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FACTBOX-Key political risks to watch in Sri Lanka

[Reuters, Monday, 31 May 2010 18:55 No Comment]

Sri Lanka has just celebrated the first anniversary of victory over the Tamil Tiger separatists, which ended a three-decade war and ushered the Indian Ocean nation into the ranks of Asia’s emerging frontier markets.

Recently re-elected President Mahinda Rajapaksa has a powerful parliamentary majority and is now turning his attention to long-awaited economic and political change.

Following is a summary of key risks to watch in Sri Lanka:

* UNCERTAINTY OVER IMF LOAN

Earlier in May, the International Monetary Fund said it was encouraged by Sri Lanka’s proposals to bring deficit reduction back on track, chiefly through measures to be included in the 2010 budget due in parliament on June 29.

The IMF delayed disbursement of the third tranche of Sri Lanka’s $2.6 billion loan in March, saying it wanted to see the fiscal reforms in the budget first. A pair of elections which ended in April prompted Rajapaksa to delay the budget.

Sri Lanka missed by a wide margin the 2009 IMF budget deficit targets, and has said it wants to negotiate less demanding goals. The IMF, after a mission to the island which ended last week, has said it would not rule that out.

What to watch:

– The IMF executive board’s decision, which is expected to come after the budget is presented. It is possible the IMF could release both the third and fourth tranches together.

– The influence of allies of the president who say the loan is no longer necessary, since it was intended to solve a balance-of-payments crisis when foreign reserves dipped to just $1.27 billion. They have now climbed to over $5 billion.

– The reaction of credit ratings agencies if the IMF or government cancels the loan. It was a key factor in getting Sri Lanka’s credit rating raised after the war, and this gave foreign investors the confidence to come in. If the loan is cancelled, capital flight could be a risk.

* THE RAJAPAKSA FACTOR

The president, like many in Sri Lanka and south Asia before, has made politics a family affair. His elder brother is the parliament speaker, and his youngest brother is in charge of the new economic development ministry responsible for tourism, nation building and investment promotion. Another brother, the defence secretary, is now in charge of the agency responsible for developing prime government real estate in Colombo, by moving buildings to the administrative capital of Sri Jayawardenapura. The president is also the finance minister, so in short, any big investment decision needs the blessing of the Rajapaksas.

What to watch:

– Whether Rajapaksa and his family show evenhandedness in the development of public-private investment partnerships.

– Whether Rajapaksa can shake off concerns that investments can be interfered with by the government. Privately, some wealthy local investors say they are afraid to commit because they worry the government could meddle with their investments or use them as pawns in the political arena.

* CONSTITUTIONAL CHANGE

The president’s ruling alliance has 144 seats in the 225-member parliament, just six shy of the two-thirds majority he needs to change the constitution. He has been vague about proposed changes, aside from saying he might create a second house of parliament, do away with the problem-plagued preferential voting system and abolish the powerful executive presidency he now enjoys. Some of his allies say they want to remove the presidency’s two-term limit as their first priority.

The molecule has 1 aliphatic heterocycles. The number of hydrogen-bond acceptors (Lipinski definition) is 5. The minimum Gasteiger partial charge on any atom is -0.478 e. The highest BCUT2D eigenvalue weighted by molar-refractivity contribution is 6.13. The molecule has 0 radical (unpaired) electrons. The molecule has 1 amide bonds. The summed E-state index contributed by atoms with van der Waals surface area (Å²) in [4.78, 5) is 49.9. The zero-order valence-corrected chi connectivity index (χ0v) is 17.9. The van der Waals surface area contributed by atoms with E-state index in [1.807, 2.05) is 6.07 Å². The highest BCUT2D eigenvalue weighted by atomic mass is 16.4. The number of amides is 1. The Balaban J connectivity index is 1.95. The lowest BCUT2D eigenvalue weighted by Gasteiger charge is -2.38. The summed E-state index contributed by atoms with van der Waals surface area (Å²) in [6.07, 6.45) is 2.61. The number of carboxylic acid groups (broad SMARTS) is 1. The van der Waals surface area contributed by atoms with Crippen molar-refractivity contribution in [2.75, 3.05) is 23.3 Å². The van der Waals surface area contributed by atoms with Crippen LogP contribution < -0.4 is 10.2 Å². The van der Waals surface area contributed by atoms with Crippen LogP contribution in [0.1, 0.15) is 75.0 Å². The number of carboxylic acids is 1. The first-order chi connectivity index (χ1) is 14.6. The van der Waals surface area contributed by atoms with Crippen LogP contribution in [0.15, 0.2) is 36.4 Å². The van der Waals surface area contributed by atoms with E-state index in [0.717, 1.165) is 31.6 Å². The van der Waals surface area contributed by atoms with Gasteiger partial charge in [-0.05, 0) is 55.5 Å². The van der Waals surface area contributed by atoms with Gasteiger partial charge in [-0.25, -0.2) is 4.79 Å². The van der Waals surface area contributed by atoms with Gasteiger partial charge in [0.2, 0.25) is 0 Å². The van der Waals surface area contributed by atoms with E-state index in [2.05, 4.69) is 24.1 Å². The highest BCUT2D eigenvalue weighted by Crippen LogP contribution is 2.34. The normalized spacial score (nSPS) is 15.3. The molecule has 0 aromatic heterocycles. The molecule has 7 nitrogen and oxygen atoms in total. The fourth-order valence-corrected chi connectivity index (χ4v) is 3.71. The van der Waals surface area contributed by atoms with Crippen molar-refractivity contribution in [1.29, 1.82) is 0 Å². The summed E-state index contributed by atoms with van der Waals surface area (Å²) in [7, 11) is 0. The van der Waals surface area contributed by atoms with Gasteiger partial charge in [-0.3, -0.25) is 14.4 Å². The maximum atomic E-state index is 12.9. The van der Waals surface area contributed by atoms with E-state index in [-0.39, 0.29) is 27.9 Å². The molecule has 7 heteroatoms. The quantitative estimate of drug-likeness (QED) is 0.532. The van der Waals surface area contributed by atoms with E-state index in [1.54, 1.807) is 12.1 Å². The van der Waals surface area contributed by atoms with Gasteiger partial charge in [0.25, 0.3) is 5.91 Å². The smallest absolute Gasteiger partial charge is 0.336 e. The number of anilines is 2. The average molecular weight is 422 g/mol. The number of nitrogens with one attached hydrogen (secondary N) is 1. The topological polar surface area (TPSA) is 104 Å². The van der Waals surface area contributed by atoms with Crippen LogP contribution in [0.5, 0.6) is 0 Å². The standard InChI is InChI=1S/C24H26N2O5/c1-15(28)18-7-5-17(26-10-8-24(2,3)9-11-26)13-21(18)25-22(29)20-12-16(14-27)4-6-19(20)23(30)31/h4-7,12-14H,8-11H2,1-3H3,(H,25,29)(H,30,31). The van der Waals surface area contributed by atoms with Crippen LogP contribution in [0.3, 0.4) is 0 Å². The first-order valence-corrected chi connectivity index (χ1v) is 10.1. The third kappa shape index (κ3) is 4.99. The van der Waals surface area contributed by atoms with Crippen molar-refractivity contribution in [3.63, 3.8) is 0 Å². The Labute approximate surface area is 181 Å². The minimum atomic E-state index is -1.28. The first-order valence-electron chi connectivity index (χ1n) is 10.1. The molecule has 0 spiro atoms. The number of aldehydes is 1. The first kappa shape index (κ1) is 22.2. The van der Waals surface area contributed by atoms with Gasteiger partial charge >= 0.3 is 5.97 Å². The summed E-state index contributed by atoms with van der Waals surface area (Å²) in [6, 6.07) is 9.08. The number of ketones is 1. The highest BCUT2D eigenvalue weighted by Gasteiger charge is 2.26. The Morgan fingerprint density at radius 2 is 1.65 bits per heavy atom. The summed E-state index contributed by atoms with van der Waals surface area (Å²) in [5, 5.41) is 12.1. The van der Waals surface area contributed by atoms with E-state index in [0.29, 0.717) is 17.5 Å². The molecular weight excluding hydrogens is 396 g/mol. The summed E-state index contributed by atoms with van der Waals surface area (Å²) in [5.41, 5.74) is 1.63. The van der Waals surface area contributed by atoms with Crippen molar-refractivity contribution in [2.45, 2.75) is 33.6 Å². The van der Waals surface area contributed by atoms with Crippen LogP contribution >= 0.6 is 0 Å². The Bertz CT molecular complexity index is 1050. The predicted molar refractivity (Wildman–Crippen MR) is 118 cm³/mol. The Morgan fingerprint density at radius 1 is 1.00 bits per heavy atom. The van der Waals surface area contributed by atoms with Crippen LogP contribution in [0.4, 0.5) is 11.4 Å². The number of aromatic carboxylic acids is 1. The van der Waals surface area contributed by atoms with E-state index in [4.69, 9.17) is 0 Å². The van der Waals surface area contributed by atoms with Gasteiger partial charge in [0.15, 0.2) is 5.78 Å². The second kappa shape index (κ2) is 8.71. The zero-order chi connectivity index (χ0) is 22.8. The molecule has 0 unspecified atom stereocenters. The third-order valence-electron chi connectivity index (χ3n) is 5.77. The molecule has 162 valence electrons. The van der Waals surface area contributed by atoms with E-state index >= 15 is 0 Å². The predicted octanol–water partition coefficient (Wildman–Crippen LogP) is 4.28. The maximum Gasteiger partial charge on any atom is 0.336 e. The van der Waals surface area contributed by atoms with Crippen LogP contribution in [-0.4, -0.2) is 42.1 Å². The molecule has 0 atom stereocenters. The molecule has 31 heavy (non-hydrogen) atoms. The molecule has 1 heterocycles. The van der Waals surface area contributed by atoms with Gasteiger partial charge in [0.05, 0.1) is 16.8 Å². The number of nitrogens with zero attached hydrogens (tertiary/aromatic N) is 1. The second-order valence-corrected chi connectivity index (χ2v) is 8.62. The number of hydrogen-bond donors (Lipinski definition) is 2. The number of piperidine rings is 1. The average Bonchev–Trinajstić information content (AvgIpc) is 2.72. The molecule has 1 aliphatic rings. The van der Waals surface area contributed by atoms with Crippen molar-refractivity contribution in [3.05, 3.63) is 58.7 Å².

Sri Lanka has had a relatively disastrous history of changes wrought by constitution and many Sri Lankans are watching to see whether Rajapaksa follows a more virtuous path.

What to watch:

– The crossovers Rajapaksa engineers to give himself the two-thirds majority. Already, there is talk he will not do this until he takes his oath for his second term in November.

– The concrete reforms the president proposes, and whether they tend to favour him or the polity as a whole.

* THE RUPEE AND INFLATION

Under Central Bank Governor Ajith Nivard Cabraal, inflation has fallen from more than 28 percent in 2008 to single digits. But it has been rising again, and the governor says he is willing to tighten monetary policy to keep it in check, after loosening it last year to spur private-sector credit growth.

Still, credit growth is negative year-on-year. The rupee currency LKR= is being pushed upwards by economic fundamentals and the central bank policy is not to allow any swift movement.

What to watch:

– Any monetary tightening, and the corresponding reaction of the inflation and credit growth rates.

– A change in regulations to boost banks’ statutory reserve requirements, which Cabraal has said is an option.

– Any move to relax currency controls, and the reaction of the exchange rate. Most currency traders expect the rupee would rise, which would not please exporters who contribute 17 percent of Sri Lanka’s $42 billion GDP.

* INTERNATIONAL RELATIONS

Western countries, and groups in the Tamil diaspora, are pressing for some kind of accountability for thousands of civilian deaths at the end of the war. Sri Lanka is adamant its soldiers did not violate human rights or commit war crimes, but international disquiet has cost it enhanced European Union trade preferences, known as GSP+, worth $100 million a year.

However, Sri Lanka’s willingness to turn to countries like China and Iran appears to have prompted the West to take a softer line, and India remains a close ally.

[Full Coverage]

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